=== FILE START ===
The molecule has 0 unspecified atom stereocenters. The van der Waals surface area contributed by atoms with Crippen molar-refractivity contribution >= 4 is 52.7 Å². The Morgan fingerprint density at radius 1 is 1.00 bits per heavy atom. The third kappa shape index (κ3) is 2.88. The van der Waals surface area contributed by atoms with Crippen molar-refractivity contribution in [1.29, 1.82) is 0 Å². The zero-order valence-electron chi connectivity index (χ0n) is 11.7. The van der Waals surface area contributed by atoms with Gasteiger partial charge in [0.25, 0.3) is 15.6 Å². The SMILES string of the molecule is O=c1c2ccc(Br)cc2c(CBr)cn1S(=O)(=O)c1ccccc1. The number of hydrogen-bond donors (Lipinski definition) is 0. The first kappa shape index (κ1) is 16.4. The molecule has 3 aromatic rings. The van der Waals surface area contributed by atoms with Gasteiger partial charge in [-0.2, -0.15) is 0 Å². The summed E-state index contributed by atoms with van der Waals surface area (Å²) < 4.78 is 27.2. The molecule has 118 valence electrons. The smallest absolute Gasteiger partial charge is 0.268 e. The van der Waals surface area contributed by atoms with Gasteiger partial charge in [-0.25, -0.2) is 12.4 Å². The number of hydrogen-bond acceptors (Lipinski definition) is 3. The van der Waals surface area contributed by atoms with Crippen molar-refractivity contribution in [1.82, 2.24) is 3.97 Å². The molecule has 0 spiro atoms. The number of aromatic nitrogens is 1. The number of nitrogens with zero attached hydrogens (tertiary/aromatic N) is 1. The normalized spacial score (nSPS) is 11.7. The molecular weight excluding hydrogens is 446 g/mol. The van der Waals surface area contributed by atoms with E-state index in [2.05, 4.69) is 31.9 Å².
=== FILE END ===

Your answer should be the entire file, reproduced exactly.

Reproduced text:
The molecule has 0 unspecified atom stereocenters. The van der Waals surface area contributed by atoms with Crippen molar-refractivity contribution >= 4 is 52.7 Å². The Morgan fingerprint density at radius 1 is 1.00 bits per heavy atom. The third kappa shape index (κ3) is 2.88. The van der Waals surface area contributed by atoms with Crippen molar-refractivity contribution in [1.29, 1.82) is 0 Å². The zero-order valence-electron chi connectivity index (χ0n) is 11.7. The van der Waals surface area contributed by atoms with Gasteiger partial charge in [0.25, 0.3) is 15.6 Å². The SMILES string of the molecule is O=c1c2ccc(Br)cc2c(CBr)cn1S(=O)(=O)c1ccccc1. The number of hydrogen-bond donors (Lipinski definition) is 0. The first kappa shape index (κ1) is 16.4. The molecule has 3 aromatic rings. The van der Waals surface area contributed by atoms with Gasteiger partial charge in [-0.2, -0.15) is 0 Å². The summed E-state index contributed by atoms with van der Waals surface area (Å²) < 4.78 is 27.2. The molecule has 118 valence electrons. The smallest absolute Gasteiger partial charge is 0.268 e. The van der Waals surface area contributed by atoms with Gasteiger partial charge in [-0.25, -0.2) is 12.4 Å². The number of hydrogen-bond acceptors (Lipinski definition) is 3. The van der Waals surface area contributed by atoms with Crippen molar-refractivity contribution in [1.82, 2.24) is 3.97 Å². The molecule has 0 spiro atoms. The number of aromatic nitrogens is 1. The number of nitrogens with zero attached hydrogens (tertiary/aromatic N) is 1. The normalized spacial score (nSPS) is 11.7. The molecular weight excluding hydrogens is 446 g/mol. The van der Waals surface area contributed by atoms with E-state index in [2.05, 4.69) is 31.9 Å².